After a week of use, I still find the watch to be uncomfortable. The curved Samsung form-factor feels better than the flat LG unit, and the stock wristband isn’t arm-hair friendly. The charging dock is really nice, though, and I been averaging about 24 hours of battery life. I really want a reason to keep using it, but if it weren’t for the opportunity to write Wear software, I think I’d go back to bare wrists. The whole philosophy of Android Wear is passivity: it’ll tell you what it thinks is relevant when it wants to. For me, that’s annoying on two fronts. First, I can’t easily approach the device with an intent to DO something, and second, I don’t like to be randomly interrupted by notifications on my phone, let alone my wrist. When trying to demo the watch to my friends, I either have to dig awkwardly through the menus to find an interesting utility (or try to launch it with voice commands), or flip through my notification cards, which display the same thing as my phone, only with a fraction of the information. It’s occasionally nice when play controls show up after you launch Netflix, or you get a really short text message that you can read at a glance, but as far as convenience, I haven’t found any use that isn’t better and just as culturally acceptable to do on my phone. So if this were a closed-platform devices with no hardware options, I’d say it’s not for me.

But this is Android, in an era of customizable peripherals, so regardless of the implied uses for this watch, I still have a device on my wrist that can do a ton of cool stuff, given the right software. I installed an app launcher, accessible like a menu drawer, and now it feels like I control the watch, rather than the other way around. The play store also has a couple calculator watch apps, so you can go retro with your geekery. After a tiny bit of hacking, I was able to port one of my old games over. It ran smoothly at almost 60 fps, so decent gaming is possible. As a developer, I’m almost overwhelmed with grandiose ideas, and I think we’re gonna see a lot of cool apps soon enough. I wish there were a camera and speaker, but the screen, accelerometers, haptic feedback, and connectivity through the phone still allow for some great creativity.

In short, I think this is a device purely for hackers and early-adopters. It needs another generation or two before there are enough apps and use cases for Apple to sift out the marketable features.

 Kenny Campagna,  Android Developer

Pros:

  1. Google Now Integration. Easily one of the best features as I use this daily, whether it is weather/traffic updates, setting reminders/alarms or the dozens of other things it does.
  2. Notifications. I have a Nexus 5 and for some reason it has a very low vibration so I can never feel it when its in my pocket. The watch takes care of the need to have to feel that, or even look at it for a notification. It is also useful when I am at home. I can leave my phone plugged in charging and not go over and look at it whenever I get a notification.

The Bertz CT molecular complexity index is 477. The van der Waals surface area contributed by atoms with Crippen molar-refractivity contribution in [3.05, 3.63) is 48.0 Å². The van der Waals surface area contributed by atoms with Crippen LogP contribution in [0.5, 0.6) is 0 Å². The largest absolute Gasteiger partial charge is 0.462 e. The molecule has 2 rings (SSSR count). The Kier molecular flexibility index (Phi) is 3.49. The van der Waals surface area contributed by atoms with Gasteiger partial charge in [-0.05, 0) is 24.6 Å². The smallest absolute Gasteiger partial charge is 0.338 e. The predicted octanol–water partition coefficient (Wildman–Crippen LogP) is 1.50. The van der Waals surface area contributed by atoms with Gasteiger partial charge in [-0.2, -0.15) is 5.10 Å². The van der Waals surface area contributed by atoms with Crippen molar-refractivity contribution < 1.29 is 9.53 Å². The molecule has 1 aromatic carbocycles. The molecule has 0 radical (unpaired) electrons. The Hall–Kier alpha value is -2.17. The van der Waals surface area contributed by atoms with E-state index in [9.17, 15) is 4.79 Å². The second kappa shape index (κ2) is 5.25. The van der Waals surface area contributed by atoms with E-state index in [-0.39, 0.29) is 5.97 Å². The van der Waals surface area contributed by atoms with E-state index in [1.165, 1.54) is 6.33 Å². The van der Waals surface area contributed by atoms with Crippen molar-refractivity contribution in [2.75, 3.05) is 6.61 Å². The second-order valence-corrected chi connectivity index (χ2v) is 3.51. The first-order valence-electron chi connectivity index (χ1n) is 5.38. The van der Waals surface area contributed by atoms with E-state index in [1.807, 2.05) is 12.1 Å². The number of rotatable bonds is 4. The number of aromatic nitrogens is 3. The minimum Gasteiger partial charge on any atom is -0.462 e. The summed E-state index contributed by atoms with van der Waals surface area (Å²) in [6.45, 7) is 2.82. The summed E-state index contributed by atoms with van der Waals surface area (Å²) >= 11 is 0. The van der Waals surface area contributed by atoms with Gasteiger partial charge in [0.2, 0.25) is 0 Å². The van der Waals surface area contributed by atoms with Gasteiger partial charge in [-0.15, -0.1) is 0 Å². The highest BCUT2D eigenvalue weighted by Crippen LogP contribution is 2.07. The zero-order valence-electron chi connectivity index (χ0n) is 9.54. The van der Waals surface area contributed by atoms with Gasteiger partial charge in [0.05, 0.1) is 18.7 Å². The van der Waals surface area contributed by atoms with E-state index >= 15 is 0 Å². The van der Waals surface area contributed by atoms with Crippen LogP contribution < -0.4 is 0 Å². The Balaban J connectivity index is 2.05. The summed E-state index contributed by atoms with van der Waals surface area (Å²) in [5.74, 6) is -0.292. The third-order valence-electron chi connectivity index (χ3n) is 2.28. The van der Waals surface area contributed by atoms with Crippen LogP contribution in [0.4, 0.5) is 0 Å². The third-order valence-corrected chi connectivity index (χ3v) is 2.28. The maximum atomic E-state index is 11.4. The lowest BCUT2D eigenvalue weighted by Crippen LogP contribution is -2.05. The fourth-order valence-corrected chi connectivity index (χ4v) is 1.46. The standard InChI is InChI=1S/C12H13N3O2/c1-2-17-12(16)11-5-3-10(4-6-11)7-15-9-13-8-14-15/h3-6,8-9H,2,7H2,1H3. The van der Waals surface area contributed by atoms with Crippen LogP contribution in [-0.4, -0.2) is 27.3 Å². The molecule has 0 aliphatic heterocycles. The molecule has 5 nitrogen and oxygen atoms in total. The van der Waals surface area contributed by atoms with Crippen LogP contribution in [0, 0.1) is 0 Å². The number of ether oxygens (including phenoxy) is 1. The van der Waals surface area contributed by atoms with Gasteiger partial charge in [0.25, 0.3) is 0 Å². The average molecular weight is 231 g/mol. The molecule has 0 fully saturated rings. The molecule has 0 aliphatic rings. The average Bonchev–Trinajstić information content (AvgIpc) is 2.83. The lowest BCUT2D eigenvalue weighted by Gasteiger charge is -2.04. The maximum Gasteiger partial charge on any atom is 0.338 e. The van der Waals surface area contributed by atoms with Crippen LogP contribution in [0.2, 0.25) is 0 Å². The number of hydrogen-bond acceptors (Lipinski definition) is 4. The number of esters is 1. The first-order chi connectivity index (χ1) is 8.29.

3. Battery Life. I’ve read reports of battery life not being spectacular, but in my experience the watch last 2+ days before needing a charge.

Cons:

  1. It’s A Watch. This really isn’t a knock against the functionality of the watch but I’m not a watch person. I’m still getting used to it so it sometimes is awkward.
  2. No Speaker. When I google something I got used to hearing it spoken back to me, I have been spoiled, I now have to Gasp Read!
David Weinstein,  Senior UI Designer

For nearly ten days I’ve been wearing my new LG G watch and unlike Glass it’s not even there. I will preface this by saying that I wear watches frequently and own about a dozen different ones for many occasions. When I saw the sub $250 price tag on the first two watches I was elated. I’ve spent more on a watch that does less. Throughout my childhood to present day I have always been enamored with the idea of a computer as a watch. From classic Dick Tracy, Penny on Inspector Gadget, to Zordon calling the Power Rangers, a watch that could act as a communication tool has always seemed very logical.

To my dismay when I strapped on the LG G I did not get the call from Zordon, but I did get the weather. Having Google Now feed me information to my watch is very useful. While I work, I generally keep my phone silenced with vibration off since its usually on my desk. Having an extension of my phone on my wrist is quite fantastic. Getting a Hangout or Hipchat notification directly on my watch have made missed text messages pretty infrequent. The ability to reply to a Hangout with quick replies or voice is also fantastic. So far I’ve found most of the quick replies to be sufficient enough at least to let the other person know I saw and understood their message without having to take out my phone.

I have found some physical detractors for the LG G though. It’s poor battery life is the most disappointing. If I forget to charge it at night I’m likely to run out of battery before I hit work. On the plus side since the battery is so small, it charges very quickly. The second annoying factor is terrible direct sun viewing. Add polarized sunglasses to the mix and it’s impossible to read making its usefulness during the summer lacking a bit depending on the shades I have on that day. One thing I had not considered was how distracting it would be in a dark movie theater. While you can dim the watch it still puts out significant light in a dark room. I didn’t want to be ‘that guy’ so I made sure to slip the watch off during the film. An option to make the watch go completely dark via a gesture would be very useful.